Shara Gillow.

The second Australian in the list, she had to unfortunately cut short her racing time Down Under due to a crash. However, she returned at Setmana and finished a very respectable 8th on GC. Apparently attacking to bridge the gap to the leaders on the opening stage, she was closed down by their team-mates. Her form must be good and she is always a consistent performer in the hilly one-day races. I expect a top 10 and anything near the top of the order wouldn’t surprise me too much but it would be difficult to win as she is not the punchiest!

One other name that I want to throw out there (mainly because she is in my season-long fantasy team) is Pauliena Rooijakers.

Pauliena

I can’t imagine many of you will have heard of the WaowDeals rider but she is the former Dutch and European Beachrace champion. After competing in that discipline full time in past few years this season her focus will be more on the road. A capable climber on her day she won the Queen Stage of the Tour Cycliste Féminin International de l’Ardèche last year, along with a few notable top 10’s in hilly one-day races. Her background in beach racing should see her at home on the Strade and I’m quietly hoping for a good result; a top 10 would be an incredible achievement.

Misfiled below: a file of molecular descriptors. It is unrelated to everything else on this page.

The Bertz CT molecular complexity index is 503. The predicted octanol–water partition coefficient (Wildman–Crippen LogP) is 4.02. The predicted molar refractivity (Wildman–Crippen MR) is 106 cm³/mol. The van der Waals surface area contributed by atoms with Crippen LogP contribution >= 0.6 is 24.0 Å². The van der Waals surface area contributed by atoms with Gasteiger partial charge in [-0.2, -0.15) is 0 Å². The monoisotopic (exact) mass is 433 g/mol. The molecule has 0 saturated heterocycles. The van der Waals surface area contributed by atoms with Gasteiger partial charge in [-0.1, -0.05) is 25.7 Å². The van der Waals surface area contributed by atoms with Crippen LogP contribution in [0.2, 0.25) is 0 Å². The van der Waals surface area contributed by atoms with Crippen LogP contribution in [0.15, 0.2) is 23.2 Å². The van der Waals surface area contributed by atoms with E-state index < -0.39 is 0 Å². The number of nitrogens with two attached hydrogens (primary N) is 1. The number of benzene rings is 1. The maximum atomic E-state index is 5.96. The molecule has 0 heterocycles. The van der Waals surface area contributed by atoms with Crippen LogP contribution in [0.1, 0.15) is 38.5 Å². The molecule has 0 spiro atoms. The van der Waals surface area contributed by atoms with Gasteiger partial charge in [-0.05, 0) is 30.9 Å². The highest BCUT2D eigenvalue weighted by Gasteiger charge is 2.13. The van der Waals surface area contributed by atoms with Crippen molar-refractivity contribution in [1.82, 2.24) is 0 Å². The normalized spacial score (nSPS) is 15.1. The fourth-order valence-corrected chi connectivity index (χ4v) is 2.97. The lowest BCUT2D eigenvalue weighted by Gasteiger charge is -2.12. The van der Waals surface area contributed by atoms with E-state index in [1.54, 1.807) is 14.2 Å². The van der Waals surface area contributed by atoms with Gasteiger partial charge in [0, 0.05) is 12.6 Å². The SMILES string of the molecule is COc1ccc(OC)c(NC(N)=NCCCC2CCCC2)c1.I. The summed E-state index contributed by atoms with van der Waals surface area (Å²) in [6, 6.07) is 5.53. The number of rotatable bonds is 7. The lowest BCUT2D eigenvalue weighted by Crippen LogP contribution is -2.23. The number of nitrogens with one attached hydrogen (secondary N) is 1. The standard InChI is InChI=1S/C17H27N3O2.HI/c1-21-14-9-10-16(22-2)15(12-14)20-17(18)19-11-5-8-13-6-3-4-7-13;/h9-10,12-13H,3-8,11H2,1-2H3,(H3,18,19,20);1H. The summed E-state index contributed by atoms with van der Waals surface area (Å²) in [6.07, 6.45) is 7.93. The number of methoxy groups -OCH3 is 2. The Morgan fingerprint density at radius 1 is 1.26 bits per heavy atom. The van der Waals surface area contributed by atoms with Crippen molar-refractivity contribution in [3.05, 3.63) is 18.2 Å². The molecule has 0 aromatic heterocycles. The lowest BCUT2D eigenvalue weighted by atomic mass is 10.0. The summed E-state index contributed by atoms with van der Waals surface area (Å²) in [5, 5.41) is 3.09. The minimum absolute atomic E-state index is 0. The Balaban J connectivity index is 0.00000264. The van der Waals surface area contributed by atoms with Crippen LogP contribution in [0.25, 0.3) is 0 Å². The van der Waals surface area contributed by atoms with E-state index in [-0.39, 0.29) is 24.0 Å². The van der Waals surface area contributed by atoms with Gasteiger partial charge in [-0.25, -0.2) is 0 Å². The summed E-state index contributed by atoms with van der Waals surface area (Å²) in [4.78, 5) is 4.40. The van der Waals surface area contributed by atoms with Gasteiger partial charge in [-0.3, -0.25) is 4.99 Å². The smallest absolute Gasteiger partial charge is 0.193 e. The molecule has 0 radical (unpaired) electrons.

Prediction

Form, team, parcours and race history all point to one rider; Katarzyna Niewiadoma.

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She is a truly incredible bike rider with a string of great results and it is amazing to think she is still only 23! Punchy enough to cope with the accelerations on the climbs, I have a feeling we didn’t see her go 100% in Setmana and she was holding something back for this race. The one big advantage she has compared to last year is the strength of her team which will be a big help; she shouldn’t have to chase every attack herself. On the sprint up to the Piazza no one will be able to follow her and she’ll take a great win.

I’m not someone to make outlandish, season-long claims…wait, no, I am, but I think she will be World Champion this year. No pressure Kasia!

Coverage

Much like last year, I think we’re going to be able to watch the final 45 minutes of the race live on Eurosport player. I’m not 100% sure at the moment as it doesn’t specify on the schedule but that seems to be the case. It will more than likely be without commentary though so I’ll pester your Twitter timelines with updates instead!

Thanks as always for reading! I’m certainly looking forward to the Women’s World Tour starting again with this incredible race. Who do you think will win on Saturday? Will we see an upset? I don’t normally beg for anything but if you could please retweet the preview to share it around then that would be greatly appreciated; my women’s previews unfortunately don’t seem to get the same coverage as the men’s do. Anyway,

Those were My Two Spokes Worth.